Syphilis, a terrible disease that has been around for a long time in Europe

The fact that the arrival of Europeans to the New World in 1492 dramatically changed the ecological landscape has been widely accepted over the past 50 years. Suddenly, a shift across the Atlantic Ocean — corn for wheat, tomatoes for apples, tobacco for horses — meant that planets and animals were moving between continents for the first time.

This was also true for pathogens, according to historian Alfred W. Crosby. Diseases such as smallpox and measles, which the conquistadors brought to the Western Hemisphere, soon killed almost all the indigenous population. Instead, Europeans fell prey to syphilis, a venereal disease caused by indigenous humans. Crosby’s idea of ​​exchanging diseases was an interesting one and he told a special story, suggesting that with the arrival of syphilis in Europe, somehow justice was served.

The only problem is that the syphilis scenario is wrong, according to recent research by paleontologists, scientists who study skeletal remains for evidence of disease. After decades of research, paleontologists have determined that the bacteria that cause syphilis, Treponema pallidumIt already existed in the ancient world, long before explorer Columbus boarded his ship and sailed to Hispaniola.

Europeans suffered from syphilis long before they reached the Americas

Like skeletal remains, artworks can reveal what life was like at the time. Even manuscripts, while easy to interpret, can reveal evidence that Europeans suffered from syphilis long before they reached the Americas.

Archaeologists at a cemetery in West Sussex, UK, have unearthed the skeleton of a young man with deep wounds to his skull, collar bones, arms and legs, a typical combination of syphilis. He died in the sixth century.

In Austria, a medieval cemetery contains the remains of a six-year-old boy with deformed teeth consistent with a diagnosis Helix diseasepossibly a case of congenital syphilis, in bacteria Treponema pallidum It is transmitted from mother to child during pregnancy or childbirth.

In Anatolia, western Turkey, the skeleton of a teenager revealed deformed teeth and physical injuries. A large number of infected bones indicates the presence of syphilis. The victim died in the 13th century, a few hundred years before Columbus’ voyage.

Genital syphilis has always existed in Europe

Evidence abound. Although the absolute number of cases is not large, cases still occur. Some evidence appears in the remains of people who lived more than 2,000 years ago, Phys.org shows.

but there is a problem. Affected bones and teeth appear to show evidence of pre-Columbian syphilis, but there is also a possibility that it may indicate another form of the disease. Treponema pallidum It occurs in several strains. The subspecies that causes syphilis are the most deadly. Two other subtypes of the bacteria cause less severe, albeit painful and unsightly forms called endemic syphilis and raspberry. It is not usually transmitted through sexual contact. At present, all three can be treated with antibiotics.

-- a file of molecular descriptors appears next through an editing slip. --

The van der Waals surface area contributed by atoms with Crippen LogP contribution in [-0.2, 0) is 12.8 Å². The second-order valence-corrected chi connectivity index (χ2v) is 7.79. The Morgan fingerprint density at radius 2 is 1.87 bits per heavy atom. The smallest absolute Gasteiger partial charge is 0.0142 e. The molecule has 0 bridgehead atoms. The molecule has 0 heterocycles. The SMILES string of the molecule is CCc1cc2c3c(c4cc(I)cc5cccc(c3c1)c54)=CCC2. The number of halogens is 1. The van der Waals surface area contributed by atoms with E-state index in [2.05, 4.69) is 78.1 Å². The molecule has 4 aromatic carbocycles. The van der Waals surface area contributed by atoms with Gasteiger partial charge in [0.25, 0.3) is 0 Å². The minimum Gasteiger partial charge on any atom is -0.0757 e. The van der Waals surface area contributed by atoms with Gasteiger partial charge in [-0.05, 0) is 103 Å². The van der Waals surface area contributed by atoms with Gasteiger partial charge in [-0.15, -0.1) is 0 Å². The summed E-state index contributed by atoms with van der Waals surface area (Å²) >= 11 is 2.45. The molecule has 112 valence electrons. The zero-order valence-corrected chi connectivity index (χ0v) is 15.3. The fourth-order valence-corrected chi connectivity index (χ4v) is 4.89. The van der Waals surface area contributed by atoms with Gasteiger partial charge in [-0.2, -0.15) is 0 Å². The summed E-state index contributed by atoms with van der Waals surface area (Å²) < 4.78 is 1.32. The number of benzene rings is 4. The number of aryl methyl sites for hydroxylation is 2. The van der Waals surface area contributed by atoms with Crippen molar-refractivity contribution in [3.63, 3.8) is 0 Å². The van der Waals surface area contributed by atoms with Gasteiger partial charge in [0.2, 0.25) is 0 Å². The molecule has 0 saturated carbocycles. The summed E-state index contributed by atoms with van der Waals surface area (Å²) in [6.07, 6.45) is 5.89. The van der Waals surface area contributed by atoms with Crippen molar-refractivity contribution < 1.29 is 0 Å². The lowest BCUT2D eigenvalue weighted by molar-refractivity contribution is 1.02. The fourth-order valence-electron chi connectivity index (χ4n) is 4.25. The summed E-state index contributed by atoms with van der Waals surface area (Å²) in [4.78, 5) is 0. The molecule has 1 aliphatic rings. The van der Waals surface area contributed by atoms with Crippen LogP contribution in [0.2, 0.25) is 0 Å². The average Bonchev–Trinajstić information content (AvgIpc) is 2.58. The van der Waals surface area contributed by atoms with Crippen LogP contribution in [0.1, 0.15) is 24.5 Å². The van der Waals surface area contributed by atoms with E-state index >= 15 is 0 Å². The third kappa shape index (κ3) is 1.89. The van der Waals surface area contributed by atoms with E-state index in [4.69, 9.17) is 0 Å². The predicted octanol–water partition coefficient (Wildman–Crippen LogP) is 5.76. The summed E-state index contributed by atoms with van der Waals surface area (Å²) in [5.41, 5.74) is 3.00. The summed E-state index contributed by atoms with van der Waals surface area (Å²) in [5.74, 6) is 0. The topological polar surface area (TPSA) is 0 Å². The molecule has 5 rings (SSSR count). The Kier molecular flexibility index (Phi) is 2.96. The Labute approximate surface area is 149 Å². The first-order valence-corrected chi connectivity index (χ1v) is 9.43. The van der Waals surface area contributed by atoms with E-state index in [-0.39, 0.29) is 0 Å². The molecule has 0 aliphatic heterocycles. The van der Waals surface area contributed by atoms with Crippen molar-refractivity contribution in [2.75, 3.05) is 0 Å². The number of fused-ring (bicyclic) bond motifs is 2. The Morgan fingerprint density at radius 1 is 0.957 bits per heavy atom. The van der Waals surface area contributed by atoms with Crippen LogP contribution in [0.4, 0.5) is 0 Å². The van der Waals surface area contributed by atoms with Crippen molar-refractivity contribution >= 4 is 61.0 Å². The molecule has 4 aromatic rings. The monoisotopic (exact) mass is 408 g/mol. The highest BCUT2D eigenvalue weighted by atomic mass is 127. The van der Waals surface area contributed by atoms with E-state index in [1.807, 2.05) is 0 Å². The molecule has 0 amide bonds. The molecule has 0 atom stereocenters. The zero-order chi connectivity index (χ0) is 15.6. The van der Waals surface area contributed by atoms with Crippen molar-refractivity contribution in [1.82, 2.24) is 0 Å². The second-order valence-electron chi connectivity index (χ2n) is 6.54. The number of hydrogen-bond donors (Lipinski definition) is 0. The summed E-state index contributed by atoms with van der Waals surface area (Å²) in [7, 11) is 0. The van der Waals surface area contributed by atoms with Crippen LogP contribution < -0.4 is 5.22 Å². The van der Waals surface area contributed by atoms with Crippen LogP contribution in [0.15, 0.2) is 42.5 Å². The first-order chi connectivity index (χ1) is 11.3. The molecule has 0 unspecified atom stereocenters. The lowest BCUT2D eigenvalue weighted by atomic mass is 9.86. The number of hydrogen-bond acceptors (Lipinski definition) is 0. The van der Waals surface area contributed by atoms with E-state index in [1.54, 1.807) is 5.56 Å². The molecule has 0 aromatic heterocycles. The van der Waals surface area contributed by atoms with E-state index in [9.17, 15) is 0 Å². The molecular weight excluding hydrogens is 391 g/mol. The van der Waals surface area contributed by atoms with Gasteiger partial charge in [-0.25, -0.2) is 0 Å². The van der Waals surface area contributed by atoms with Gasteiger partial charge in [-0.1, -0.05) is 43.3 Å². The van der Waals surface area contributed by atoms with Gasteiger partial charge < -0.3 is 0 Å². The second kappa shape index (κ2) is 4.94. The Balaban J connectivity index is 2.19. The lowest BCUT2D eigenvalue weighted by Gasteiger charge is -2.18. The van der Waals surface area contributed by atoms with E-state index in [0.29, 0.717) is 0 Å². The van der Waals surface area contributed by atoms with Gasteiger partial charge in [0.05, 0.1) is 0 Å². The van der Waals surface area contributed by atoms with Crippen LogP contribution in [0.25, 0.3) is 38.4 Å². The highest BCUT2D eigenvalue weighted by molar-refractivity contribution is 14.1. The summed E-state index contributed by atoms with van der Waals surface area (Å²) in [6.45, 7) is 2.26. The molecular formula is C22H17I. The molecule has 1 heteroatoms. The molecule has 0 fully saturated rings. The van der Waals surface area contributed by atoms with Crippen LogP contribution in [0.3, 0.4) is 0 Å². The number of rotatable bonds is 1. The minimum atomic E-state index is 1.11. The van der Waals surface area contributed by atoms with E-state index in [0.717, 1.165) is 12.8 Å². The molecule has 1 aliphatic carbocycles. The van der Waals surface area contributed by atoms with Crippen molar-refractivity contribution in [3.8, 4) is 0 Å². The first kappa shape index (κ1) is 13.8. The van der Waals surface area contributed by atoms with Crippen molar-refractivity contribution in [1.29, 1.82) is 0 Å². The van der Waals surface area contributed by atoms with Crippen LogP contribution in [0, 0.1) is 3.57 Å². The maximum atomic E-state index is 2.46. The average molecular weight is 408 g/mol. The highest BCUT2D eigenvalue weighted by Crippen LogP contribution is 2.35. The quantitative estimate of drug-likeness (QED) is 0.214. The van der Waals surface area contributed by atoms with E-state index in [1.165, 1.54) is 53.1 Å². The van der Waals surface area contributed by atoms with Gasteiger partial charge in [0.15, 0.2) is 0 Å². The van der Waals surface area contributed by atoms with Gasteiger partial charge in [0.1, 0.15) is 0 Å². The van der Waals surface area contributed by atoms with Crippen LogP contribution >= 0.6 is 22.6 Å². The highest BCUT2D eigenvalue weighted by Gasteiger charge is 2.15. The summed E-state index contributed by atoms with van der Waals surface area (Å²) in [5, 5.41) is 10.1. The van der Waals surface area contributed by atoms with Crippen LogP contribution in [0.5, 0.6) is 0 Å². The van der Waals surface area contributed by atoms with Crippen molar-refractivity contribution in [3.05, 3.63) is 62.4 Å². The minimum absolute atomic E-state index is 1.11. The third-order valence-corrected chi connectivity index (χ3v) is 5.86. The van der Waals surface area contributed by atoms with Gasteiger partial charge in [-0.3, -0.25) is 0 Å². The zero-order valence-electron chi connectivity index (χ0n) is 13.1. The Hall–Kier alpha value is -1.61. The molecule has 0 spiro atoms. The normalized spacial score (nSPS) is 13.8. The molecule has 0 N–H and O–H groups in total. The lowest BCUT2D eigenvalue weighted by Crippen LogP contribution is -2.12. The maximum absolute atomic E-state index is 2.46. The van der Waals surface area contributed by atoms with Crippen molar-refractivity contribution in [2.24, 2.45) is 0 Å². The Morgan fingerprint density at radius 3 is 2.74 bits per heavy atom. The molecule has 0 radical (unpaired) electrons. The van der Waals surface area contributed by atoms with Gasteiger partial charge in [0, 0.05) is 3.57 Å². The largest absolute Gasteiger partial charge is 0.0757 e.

So how can we distinguish between the three subspecies and how can we prove that the reproductive form has been around in Europe for a long time?

Documentary and technical evidence can clarify the mystery. Of all the pathogens known to mankind only spiral It produces such different results depending on the climate and culture, and is an important clue to discovering evidence in manuscripts.

Medieval elites suffered from more cruel forms than ordinary people

This may explain the theory that the elites in the Middle Ages suffered from more ruthless forms of the common people. The way of life would have protected the elite from childhood infection, as opposed to the lower groups who were infected in crowded and filthy living environments. However, this childhood infection would have benefited immunity later in life.

One of the royals who likely died of syphilis was King Edward IV of England (1442-1483). One of his advisors wrote that the king died of a disease that is difficult to treat even for people of low status, a vague comment previously misunderstood by historians. However, his comment fits perfectly with the difference between endemic syphilis and genital syphilis, evidence indicating the presence of both diseases in 15th century England. King’s symptoms and his mixing confirm the diagnosis.

Evidence of syphilis in the ancient world can also be found in art. Doctors knew that syphilis could cause a collapsed nose, and medieval artists, starting in the 12th century, represented this deformity in their works.

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